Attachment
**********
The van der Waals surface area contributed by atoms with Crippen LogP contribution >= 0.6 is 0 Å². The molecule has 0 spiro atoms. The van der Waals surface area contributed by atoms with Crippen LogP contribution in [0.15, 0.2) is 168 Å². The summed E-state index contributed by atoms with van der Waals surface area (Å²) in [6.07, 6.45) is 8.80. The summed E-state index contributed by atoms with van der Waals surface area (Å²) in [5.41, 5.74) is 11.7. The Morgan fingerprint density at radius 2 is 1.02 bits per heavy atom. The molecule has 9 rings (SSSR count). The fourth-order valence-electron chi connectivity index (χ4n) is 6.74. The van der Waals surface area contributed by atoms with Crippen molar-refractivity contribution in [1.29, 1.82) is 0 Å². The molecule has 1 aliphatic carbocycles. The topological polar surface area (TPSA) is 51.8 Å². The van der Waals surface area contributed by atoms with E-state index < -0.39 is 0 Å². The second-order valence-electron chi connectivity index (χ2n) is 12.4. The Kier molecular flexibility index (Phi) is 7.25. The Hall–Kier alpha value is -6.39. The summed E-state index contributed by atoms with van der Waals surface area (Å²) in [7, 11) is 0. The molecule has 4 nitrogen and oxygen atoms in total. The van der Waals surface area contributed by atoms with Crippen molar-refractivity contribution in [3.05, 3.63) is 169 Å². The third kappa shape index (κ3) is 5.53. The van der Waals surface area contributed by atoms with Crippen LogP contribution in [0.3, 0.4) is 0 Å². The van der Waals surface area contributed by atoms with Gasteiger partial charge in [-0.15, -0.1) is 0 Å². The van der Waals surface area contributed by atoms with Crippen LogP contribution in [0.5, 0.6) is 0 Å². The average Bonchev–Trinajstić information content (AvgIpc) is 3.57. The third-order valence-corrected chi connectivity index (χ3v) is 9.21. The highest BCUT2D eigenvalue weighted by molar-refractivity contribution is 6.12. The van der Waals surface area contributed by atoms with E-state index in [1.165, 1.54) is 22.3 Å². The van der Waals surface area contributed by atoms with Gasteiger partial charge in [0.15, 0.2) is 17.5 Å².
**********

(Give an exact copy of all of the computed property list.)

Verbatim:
The van der Waals surface area contributed by atoms with Crippen LogP contribution >= 0.6 is 0 Å². The molecule has 0 spiro atoms. The van der Waals surface area contributed by atoms with Crippen LogP contribution in [0.15, 0.2) is 168 Å². The summed E-state index contributed by atoms with van der Waals surface area (Å²) in [6.07, 6.45) is 8.80. The summed E-state index contributed by atoms with van der Waals surface area (Å²) in [5.41, 5.74) is 11.7. The Morgan fingerprint density at radius 2 is 1.02 bits per heavy atom. The molecule has 9 rings (SSSR count). The fourth-order valence-electron chi connectivity index (χ4n) is 6.74. The van der Waals surface area contributed by atoms with Crippen molar-refractivity contribution in [1.29, 1.82) is 0 Å². The molecule has 1 aliphatic carbocycles. The topological polar surface area (TPSA) is 51.8 Å². The van der Waals surface area contributed by atoms with E-state index < -0.39 is 0 Å². The second-order valence-electron chi connectivity index (χ2n) is 12.4. The Kier molecular flexibility index (Phi) is 7.25. The Hall–Kier alpha value is -6.39. The summed E-state index contributed by atoms with van der Waals surface area (Å²) in [7, 11) is 0. The molecule has 4 nitrogen and oxygen atoms in total. The van der Waals surface area contributed by atoms with Crippen molar-refractivity contribution in [3.05, 3.63) is 169 Å². The third kappa shape index (κ3) is 5.53. The van der Waals surface area contributed by atoms with Crippen LogP contribution in [0.3, 0.4) is 0 Å². The van der Waals surface area contributed by atoms with Gasteiger partial charge in [-0.15, -0.1) is 0 Å². The van der Waals surface area contributed by atoms with Crippen LogP contribution in [0.5, 0.6) is 0 Å². The average Bonchev–Trinajstić information content (AvgIpc) is 3.57. The third-order valence-corrected chi connectivity index (χ3v) is 9.21. The highest BCUT2D eigenvalue weighted by molar-refractivity contribution is 6.12. The van der Waals surface area contributed by atoms with E-state index in [1.165, 1.54) is 22.3 Å². The van der Waals surface area contributed by atoms with Gasteiger partial charge in [0.15, 0.2) is 17.5 Å².